Online Accuplacer Placement Test Prep
Institute on Community Integration (UCEDD)
Suggestions for a Successful Freshman Transition to a College Setting
- Take a lighter course load your first semester to improve your chances of success in college.
- Make use of all college resources: learning center, advisor, computer-assisted instruction or review and tutorial sessions.
- Identify one student from each of your classes with whom you can build a connection when studying, exchanging notes and preparing for tests.
- Make the time to get to know your instructors. Schedule an appointment to visit each one during their office hours. Let them know you are interested in the material they teach.
- Set moderate, attainable goals that can be reached successfully the first three weeks of the semester. This accomplishment will give a feeling of success and will encourage you to set higher goals for the rest of the semester.
- In a college setting most of your work must be completed outside of the classroom setting. You will need to use your free day-time hours for studying.
- Make a schedule of your weekly routine, post it in a prominent place and stick to it.
- Always work ahead in your textbook reading. This will give you a feeling of security in case something happens and you must miss a class. Reading ahead assures that the classroom lecture will cover familiar material.
- Switch subjects when studying and reading becomes boring.
- Do your most difficult assignments first to get them out of the way.
- Reward yourself by saving your favorite subjects for last.
- Break your reading assignments down into manageable sections of 10 pages at a time.
- Always review your notes from each class within 24 hours after the class.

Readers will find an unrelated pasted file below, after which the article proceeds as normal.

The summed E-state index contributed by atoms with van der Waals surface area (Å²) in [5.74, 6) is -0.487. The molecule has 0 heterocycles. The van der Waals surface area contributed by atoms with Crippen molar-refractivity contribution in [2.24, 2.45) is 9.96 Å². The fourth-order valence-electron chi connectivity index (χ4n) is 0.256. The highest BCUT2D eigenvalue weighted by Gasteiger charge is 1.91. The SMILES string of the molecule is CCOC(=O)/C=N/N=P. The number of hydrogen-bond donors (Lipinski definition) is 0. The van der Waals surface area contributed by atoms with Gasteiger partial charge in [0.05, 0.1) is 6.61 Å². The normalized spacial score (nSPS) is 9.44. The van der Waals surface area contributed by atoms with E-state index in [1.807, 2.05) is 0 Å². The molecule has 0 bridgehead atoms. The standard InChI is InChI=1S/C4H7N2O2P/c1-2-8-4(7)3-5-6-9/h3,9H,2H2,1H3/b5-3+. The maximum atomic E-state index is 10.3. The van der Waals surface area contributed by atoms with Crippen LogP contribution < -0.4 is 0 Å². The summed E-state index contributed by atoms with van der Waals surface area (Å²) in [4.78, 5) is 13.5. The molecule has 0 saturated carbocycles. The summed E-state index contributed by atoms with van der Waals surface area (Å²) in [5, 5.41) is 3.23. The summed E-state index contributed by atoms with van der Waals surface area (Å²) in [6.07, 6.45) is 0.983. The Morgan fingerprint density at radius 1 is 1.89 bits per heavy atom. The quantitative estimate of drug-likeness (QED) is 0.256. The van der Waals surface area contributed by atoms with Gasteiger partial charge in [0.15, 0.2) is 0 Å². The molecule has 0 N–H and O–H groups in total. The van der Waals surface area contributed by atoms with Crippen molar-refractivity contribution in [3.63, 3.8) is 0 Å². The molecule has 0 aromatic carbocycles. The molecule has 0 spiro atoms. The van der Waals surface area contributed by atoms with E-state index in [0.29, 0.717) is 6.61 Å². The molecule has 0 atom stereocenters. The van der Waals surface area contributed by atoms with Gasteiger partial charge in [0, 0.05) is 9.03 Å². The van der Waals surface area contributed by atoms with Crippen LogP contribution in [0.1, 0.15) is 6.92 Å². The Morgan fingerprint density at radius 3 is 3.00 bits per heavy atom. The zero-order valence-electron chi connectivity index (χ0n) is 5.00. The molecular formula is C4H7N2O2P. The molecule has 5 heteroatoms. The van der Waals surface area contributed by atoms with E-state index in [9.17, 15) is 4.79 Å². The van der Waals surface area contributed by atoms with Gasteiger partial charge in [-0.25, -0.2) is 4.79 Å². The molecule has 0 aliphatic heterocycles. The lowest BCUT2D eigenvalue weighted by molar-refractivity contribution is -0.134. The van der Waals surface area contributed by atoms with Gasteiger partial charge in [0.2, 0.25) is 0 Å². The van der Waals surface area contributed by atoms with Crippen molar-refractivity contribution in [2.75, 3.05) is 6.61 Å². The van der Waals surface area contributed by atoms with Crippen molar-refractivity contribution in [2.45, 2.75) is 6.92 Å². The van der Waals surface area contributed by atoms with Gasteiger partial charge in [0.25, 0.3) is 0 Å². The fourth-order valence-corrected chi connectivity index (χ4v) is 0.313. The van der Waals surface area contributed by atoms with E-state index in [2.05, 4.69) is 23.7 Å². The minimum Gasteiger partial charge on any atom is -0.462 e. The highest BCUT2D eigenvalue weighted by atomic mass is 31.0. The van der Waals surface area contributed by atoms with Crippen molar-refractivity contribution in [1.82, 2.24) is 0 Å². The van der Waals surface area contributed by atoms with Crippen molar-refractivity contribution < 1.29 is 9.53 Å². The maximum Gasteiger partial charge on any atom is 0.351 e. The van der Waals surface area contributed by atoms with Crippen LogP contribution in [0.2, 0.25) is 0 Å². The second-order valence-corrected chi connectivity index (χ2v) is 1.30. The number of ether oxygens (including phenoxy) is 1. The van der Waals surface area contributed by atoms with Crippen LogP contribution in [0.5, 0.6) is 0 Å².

- College reading is a higher reading level than high school texts.
- Find a textbook reading approach that works and use it.
Successful Study Strategies for Non-Traditional Adult Learners
- Proven time management skills are critical for an adult learner who is also juggling a family, a job and outside activities.
- Remember that adult learners have an advantage of building on prior knowledge and life experiences when difficult material is presented.
- Your first classes should include interesting entry-level courses in your major.
- Find other adult learners on campus and create a support network of similar students.
- When beginning the semester, set realistic goals for home and family. Don't try to keep to your old routine while adding the pressure of classes and studying.
- Set your study schedule for the quiet hours when the children are sleeping or in school or use the library on campus.
- Make time in your schedule for family activities and routines.
- Use commuting time to review or play taped lectures while driving.
- Don't hesitate to get help when you need it. Go see your professor, attend study sessions through Tutoring Across the Curriculum, and network with other adult students in your classes.
- Do difficult tasks early in your day. Take advantage of quiet times between classes or when children have gone to school to tackle difficult study tasks.
- Break your tasks down into smaller, more manageable parts that will more easily fit into your busy schedule.
- Use your family as a resource when studying. Ask a child to help you study. Teach someone else in your family the material you are studying.
- Spread out your study tasks over several days to allow you to schedule family obligations.
- Ask your professor for a sample exam or an old exam to use for review. Reviewing sample exams will help you prepare for the types of questions to expect.
Post-secondary Student Organizations
DREAM - Disability
Rights, Education, Activism, and Mentoring
DREAM is an organization-in-process, initiated in the hopes of promoting a national (United States-based) disabilities agenda for post-secondary students and their allies and serving as an educational resource and source of support for both individuals and local campus-based groups. A genuinely cross-disabilities effort, DREAM aims to fully include students with the full range of disabilities--psychiatric, cognitive, developmental, mental, physical, intellectual, sensory, and psychological-- explicitly including groups who have been traditionally marginalized or under-represented within the larger Disability Community.
We advocate for the continued development of disability culture and disability pride as well as related sub-cultures and movements (e.g. autistic culture/pride, mad culture/pride) and strongly value physical, mental and neurodiversity.